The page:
Wednesday, July 26, 2006

Sit Down...Jeff Sessions Does Something Good

I often have pleasant dreams about Senator Jeff Sessions spontaneously combusting live on T.V. and I consider him an embarassment to the great state of Alabama in all ways. But, today I am going to say something good. Sit down and enjoy it because it is likely the only good thing you will ever hear me say about Sir Sessions.

For the record, this bill does not go far enough. People who simply use cocaine or crack cocaine and do not bother anyone while using do not belong in jail any more than pot smokers do. Jail and prison are not the solution to any sort of drug use issue.

Sessions revives plan to adjust cocaine sentencing
Wednesday, July 26, 2006
News Washington correspondent
WASHINGTON - Mandatory prison terms for crack and powder cocaine offenders, now vastly different, would be brought more in line in legislation that U.S. Sen. Jeff Sessions revived Tuesday, five years after he first tried to pass it.

Under federal sentences prescribed by Congress, someone automatically goes to prison for 10 years for having 5,000 grams of powder cocaine; the same sentence is triggered at only 50 grams of crack. Similarly, 500 grams of powder brings five years, while it only takes 5 grams of crack. The 100:1 ratio has been labeled unjust, unfair and discriminatory.

"We've had lots of concerns and complaints about that, and I think they're legitimate," said Sessions, an Alabama Republican and former state and federal prosecutor.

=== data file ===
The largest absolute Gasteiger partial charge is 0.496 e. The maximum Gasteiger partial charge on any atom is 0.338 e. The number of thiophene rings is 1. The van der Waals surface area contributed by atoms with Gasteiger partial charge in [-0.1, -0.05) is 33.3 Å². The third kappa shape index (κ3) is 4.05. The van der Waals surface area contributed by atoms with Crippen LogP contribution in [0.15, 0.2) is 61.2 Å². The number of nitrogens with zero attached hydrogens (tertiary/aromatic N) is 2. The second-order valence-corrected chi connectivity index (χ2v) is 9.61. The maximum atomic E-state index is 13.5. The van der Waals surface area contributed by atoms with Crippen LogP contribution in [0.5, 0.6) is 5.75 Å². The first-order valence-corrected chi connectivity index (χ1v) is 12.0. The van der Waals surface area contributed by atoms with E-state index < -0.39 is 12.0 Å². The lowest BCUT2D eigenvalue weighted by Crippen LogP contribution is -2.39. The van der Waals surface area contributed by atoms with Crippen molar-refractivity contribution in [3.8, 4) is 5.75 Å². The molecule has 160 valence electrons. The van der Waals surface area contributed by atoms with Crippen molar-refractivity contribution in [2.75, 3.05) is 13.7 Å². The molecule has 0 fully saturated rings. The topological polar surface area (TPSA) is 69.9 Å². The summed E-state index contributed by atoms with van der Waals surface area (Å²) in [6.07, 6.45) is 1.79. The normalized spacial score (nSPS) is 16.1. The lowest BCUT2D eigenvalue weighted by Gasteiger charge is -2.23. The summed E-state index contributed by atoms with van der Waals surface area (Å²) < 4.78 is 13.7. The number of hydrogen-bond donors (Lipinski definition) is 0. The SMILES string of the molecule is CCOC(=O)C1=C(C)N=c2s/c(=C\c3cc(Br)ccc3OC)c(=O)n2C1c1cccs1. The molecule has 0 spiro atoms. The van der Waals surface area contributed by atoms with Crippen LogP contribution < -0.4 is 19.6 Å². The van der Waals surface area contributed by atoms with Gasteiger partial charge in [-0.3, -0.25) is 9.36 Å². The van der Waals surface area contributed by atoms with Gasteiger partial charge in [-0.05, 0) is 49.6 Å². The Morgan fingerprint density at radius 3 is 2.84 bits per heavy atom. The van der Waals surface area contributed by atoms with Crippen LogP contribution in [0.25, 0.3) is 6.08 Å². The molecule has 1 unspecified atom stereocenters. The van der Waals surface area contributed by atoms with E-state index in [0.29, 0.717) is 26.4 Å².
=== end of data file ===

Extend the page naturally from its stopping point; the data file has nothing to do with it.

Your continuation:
Sessions' bill would increase the amount of crack and decrease the amount of powder that trigger the mandatory sentences, dropping it to a 20:1 disparity. For example, the legislation would lower the 10-year sentence for powder to 4,000 grams and increase the crack to 200 grams.

"I think it's the right balance. I believe it would improve the sentencing guidelines, create more integrity in the system and create more public confidence in the system," Sessions said in a news conference.

Sessions was joined by a bipartisan group of senators, all of whom are also former state attorneys general: Sens. Mark Pryor, D-Ark; John Cornyn, R-Texas; and Ken Salazar, D-Colo.

Pryor said the current system discriminates against minorities, who more often use the cheaper and more addictive crack form of the drug. In 2000, 84 percent of crack cases were against blacks, 9 percent Hispanics and 5 percent whites, while powder offenders were 30 percent black, 50 percent Hispanic and 17 percent white, he said.

"Our criminal justice system should be fair and consistent," Pryor said.

Sessions said it has been an unpopular bill. In 2001, the U.S. Department of Justice called the current crack sentences appropriate and would endorse only adjusting the trigger amounts for powder. Last year, the newly nominated U.S. Attorney General Alberto Gonzales told Sessions during his confirmation hearing only that he would consider the legislation.

No comments: